But once IL was in place, the growth started up again, and all through the '70s and '80s the number of US hams kept going up and up! Look at the numbers for 1970 and 1980.

    Or maybe use CW, RTTY, or VHF/UHF. There's more to ham radio than 'phone.

    One of the practices common back then, and repeatedly condemned in QST, was the use of HF 'phone on an open band for QSOs that could be done on VHF or a dead band. For example, you'd hear hams on 20 running high power to have a QSO across town - with the band wide open. They could have switched to 10 meters which was dead at the time, but no, was "their" frequency....

    I saw lots of younger hams with Advanced and Extra licenses. But I do agree on the cost issue.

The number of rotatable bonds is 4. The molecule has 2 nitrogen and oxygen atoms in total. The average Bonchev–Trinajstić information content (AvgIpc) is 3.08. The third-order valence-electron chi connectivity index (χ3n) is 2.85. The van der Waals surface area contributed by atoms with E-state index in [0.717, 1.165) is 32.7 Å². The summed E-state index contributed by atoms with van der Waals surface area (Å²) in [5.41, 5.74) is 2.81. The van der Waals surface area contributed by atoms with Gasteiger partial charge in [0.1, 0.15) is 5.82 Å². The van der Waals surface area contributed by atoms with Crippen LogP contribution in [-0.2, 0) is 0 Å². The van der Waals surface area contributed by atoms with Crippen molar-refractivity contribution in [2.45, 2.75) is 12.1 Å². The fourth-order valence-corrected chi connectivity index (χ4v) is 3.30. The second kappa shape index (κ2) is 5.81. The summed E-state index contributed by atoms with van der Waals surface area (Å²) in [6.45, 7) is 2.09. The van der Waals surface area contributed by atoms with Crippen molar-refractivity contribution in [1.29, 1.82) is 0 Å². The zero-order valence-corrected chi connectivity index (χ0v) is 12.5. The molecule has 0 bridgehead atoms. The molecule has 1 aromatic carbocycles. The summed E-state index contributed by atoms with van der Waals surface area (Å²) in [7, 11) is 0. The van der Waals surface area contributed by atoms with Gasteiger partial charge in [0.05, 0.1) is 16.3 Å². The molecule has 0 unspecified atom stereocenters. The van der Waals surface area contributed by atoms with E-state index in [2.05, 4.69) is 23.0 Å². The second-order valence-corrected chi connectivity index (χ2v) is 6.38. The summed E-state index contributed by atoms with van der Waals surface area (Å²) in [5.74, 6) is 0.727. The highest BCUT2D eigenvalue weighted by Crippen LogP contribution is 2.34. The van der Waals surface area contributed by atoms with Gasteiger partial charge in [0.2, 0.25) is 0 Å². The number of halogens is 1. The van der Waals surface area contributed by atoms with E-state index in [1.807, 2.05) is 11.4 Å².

I think it happened a lot earlier - early 1960s. Look at the ultimate lowcost SSB rigs: the Heath singlebanders, costing only $100 or so and running ~100 W. They were early-1960s rigs. Lots of other examples.

    I don't think it was IL as much as the economic times. The 1970s were the time of energy crises, oil embargoes, high interest rates, inflation and unemployment, etc. Remember WIN buttons, stagflation, gas lines, and some of the truly awful cars produced back then?

    There was also the inrush of imports that displaced the older manufacturers.

    I disagree.

    In the old days it was Class A vs. B vs. C. Or Novices vs Techs vs. everybody else. Collins vs. Drake, phone vs. CW, SSB vs. AM, DX vs. traffic vs. ragchewing vs. contesting, tube vs. solidstate, homebrew vs. appliance, ad infinitum. Some folks will always look for a system of levels - it's the nature of the game.